Lucas’ journey began at the University of Northern British Columbia in Prince George, the hub of central and northern BC. An air force brat, he grew up all over the world, but mostly in Alberta, before settling into university out west. With many aboriginal students at the school, there was a weekly sweat, a traditional sauna-type experience with ceremonial importance, open to anyone—even a white kid. For a year and a half, while earning his environmental studies and community planning degree, Lucas went to the sweats.
“My goal was to listen and do whatever I was told,” he says. “Slowly, the group opened up.”
They talked about residential schools, a system that forcibly removed aboriginal kids from their homes and families for distant boarding schools, where teachers often beat their language and culture out of them.
They told stories about the government penning them in reserves, taking their land and treating them like children, or worse. They remembered incidents of racism, neglect and police ignoring their pleas for help as hundreds of First Nations women went missing. And he heard a lot about the desperation of elders for the health of their people, especially their kids; poverty, addiction, sedentary lifestyles, obesity and diabetes are persistent issues.
Lucas emerged from university more awake than most to the hard realities of being aboriginal in Canada, but he still had more learning to do.
After the success of the Boothroyd bike park project, Lucas founded the Indigenous Youth Mountain Bike Program in 2013. It had a simple goal of getting youth on bikes, reconnecting with nature and living more active lives. It was well received, except for one problem: On most reserves, there was nowhere to ride.
I first met Lucas when I had the exact opposite concern—too many riding options. I was preparing for a mountain bike road trip along BC’s Yellowhead Highway. When I was having trouble narrowing down where we should stop, someone suggested I give him a call for ideas.
“You have to go to Simpcw,” he insisted. “The trails are amazing. Go for a ride with Tom.”
I’d never heard of the place, but it was on our route. So, an hour north of Kamloops, in BC’s interior, we pulled off Highway 5 and bumped down a gravel road to the Simpcw First Nation. Half an hour later, I was huffing up the Fish Trap trail, struggling to hold Tom Eustache’s back tire, as he easily narrated the history of the area’s trails.
“Originally, we built them because we wanted to go for a ride without having to drive to Kamloops,” he says over his shoulder as we punch up a short climb and into a dark forest of pine and spruce trees. “We only built them with us in mind. It was selfish.”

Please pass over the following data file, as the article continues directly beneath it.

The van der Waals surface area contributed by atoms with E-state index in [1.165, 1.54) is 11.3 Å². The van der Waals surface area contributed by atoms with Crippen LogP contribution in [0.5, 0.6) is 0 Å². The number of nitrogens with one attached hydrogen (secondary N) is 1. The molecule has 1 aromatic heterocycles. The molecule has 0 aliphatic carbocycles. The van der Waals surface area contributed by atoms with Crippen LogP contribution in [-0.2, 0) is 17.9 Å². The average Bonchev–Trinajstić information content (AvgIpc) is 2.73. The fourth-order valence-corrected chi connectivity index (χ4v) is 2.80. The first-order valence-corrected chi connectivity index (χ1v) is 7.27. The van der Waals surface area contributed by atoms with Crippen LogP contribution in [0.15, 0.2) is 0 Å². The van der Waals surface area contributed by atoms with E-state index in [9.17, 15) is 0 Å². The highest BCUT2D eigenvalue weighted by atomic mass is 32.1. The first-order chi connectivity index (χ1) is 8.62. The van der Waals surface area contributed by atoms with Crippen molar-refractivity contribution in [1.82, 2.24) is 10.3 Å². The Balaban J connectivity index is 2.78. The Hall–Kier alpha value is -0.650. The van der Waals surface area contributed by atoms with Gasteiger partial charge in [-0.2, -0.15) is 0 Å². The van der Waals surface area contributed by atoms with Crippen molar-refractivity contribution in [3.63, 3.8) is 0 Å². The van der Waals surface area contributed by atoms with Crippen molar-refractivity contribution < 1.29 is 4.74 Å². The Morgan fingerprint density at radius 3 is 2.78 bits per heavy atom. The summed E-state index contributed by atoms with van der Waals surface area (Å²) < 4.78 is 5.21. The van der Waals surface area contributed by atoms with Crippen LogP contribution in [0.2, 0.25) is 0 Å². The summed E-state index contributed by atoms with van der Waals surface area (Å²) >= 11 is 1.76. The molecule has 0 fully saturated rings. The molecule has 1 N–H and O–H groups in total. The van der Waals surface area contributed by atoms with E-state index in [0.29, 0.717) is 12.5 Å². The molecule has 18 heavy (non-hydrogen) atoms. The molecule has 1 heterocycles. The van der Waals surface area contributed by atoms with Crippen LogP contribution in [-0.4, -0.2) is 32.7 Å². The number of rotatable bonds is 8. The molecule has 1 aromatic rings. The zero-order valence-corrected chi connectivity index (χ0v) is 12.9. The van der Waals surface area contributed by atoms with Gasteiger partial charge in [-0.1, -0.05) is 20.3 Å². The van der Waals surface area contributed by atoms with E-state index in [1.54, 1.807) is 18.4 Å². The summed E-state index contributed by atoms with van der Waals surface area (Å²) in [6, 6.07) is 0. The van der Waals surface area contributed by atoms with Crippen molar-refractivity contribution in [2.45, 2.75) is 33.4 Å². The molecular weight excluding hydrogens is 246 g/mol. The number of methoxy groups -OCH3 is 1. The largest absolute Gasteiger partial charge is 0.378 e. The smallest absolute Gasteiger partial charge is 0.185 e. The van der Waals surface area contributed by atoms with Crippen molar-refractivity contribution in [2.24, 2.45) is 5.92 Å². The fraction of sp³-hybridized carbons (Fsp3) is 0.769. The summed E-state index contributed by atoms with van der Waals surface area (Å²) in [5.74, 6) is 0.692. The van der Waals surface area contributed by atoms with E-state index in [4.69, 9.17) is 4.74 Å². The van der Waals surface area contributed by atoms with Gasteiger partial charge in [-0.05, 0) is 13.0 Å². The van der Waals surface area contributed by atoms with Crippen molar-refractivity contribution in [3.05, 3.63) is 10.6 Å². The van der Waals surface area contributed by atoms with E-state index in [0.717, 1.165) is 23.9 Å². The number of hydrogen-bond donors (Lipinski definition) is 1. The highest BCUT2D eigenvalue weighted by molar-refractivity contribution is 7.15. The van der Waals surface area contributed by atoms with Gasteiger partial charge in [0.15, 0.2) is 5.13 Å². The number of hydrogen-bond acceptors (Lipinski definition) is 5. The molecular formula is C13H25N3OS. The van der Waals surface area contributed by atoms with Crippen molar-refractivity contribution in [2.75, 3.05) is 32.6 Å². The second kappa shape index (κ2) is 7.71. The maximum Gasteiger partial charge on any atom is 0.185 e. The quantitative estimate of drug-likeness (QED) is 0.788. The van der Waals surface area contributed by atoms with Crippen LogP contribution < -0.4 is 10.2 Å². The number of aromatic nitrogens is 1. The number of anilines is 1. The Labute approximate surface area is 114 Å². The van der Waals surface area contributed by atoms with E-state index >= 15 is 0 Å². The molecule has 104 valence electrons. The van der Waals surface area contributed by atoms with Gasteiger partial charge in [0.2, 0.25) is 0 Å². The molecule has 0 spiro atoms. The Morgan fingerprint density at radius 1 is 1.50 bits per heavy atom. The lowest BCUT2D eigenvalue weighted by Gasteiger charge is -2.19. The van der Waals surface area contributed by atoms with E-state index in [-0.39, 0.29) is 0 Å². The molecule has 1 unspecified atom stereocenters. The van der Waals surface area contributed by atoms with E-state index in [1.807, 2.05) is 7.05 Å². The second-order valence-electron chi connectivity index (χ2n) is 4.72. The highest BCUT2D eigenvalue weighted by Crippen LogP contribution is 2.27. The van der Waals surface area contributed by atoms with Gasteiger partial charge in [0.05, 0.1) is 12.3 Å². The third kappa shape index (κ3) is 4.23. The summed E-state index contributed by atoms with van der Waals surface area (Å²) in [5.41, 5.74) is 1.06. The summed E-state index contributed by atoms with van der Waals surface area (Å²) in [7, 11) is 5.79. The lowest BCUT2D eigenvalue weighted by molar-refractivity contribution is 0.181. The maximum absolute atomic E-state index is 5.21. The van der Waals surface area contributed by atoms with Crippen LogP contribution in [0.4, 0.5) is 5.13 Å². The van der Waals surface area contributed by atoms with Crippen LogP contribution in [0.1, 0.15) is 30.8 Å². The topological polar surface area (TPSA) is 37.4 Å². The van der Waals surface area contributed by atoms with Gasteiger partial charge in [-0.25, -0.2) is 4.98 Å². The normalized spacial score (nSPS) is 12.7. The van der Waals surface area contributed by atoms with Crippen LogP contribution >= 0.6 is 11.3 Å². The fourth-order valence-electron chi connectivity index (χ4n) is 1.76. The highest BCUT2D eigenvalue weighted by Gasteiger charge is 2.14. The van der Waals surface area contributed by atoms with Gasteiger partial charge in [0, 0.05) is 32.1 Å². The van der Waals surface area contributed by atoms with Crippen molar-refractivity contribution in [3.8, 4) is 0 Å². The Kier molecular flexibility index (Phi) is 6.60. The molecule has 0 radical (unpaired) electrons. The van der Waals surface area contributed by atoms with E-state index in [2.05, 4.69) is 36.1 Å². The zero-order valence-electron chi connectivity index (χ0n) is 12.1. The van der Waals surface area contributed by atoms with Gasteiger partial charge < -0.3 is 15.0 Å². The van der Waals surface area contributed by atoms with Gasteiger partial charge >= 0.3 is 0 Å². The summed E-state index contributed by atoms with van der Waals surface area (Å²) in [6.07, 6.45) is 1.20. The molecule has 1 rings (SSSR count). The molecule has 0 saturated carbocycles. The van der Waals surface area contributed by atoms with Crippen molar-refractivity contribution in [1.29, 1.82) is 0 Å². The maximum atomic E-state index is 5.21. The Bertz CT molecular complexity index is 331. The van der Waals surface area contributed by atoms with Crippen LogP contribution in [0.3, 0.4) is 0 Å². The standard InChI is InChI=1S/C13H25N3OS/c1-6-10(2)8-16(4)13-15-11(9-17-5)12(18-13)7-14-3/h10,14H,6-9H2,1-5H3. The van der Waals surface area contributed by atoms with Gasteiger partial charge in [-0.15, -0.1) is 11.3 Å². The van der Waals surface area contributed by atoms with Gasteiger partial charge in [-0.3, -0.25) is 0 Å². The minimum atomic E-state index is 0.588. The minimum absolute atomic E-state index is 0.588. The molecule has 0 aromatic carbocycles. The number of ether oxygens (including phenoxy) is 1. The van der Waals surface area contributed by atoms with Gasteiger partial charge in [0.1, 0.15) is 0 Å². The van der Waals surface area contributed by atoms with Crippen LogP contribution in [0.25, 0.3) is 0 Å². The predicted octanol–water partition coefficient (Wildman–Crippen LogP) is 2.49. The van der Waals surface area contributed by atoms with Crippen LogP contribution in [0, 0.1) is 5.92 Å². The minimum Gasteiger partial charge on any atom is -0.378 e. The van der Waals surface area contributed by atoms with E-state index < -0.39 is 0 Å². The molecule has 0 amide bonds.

Eustache is the Simpcw’s maintenance manager, a job that now includes the building and upkeep of a growing singletrack network. Eustache had come to mountain biking as a way of killing time while his son Skylar, a competitive swimmer, trained at a Kamloops pool. By the time Skylar quit swimming, Tom was hooked, and riding became their shared pastime. Soon the duo started building trails on the hillside above their village’s community center/school/ band office. At the time, the community was predominantly sedentary and had high rates of obesity and diabetes.
“No one was out on the land,” Eustache says. “Few people were exercising.”
Meanwhile, Lucas had done a couple of other trail projects with First Nations, but something didn’t feel right about his approach.
“I was still stuck in the idea that I was the outside person coming to save them,” he says. “I think playing that role enables us white people to feel less guilty about our colonizing past, but it’s inherently wrong.”
Eustache invited Lucas to Simpcw to teach a trailbuilding workshop. A few hundred meters of trail later, Lucas had a new idea of how to do his job.
“Working and talking with Tom, I got to the point where I realized they didn’t need me. They were already building trail,” Lucas says. “Once I was able to drop my pretenses, I was able to just go for a ride with him, build trails with him and become an accomplice to what he was doing.”
Lucas was working with them, not for them—or that’s how Eustache puts it. Lucas was also incredibly patient and honest throughout the process. His collaborative approach changed the dynamic of their relationship. Eustache had his own epiphany about Lucas, too.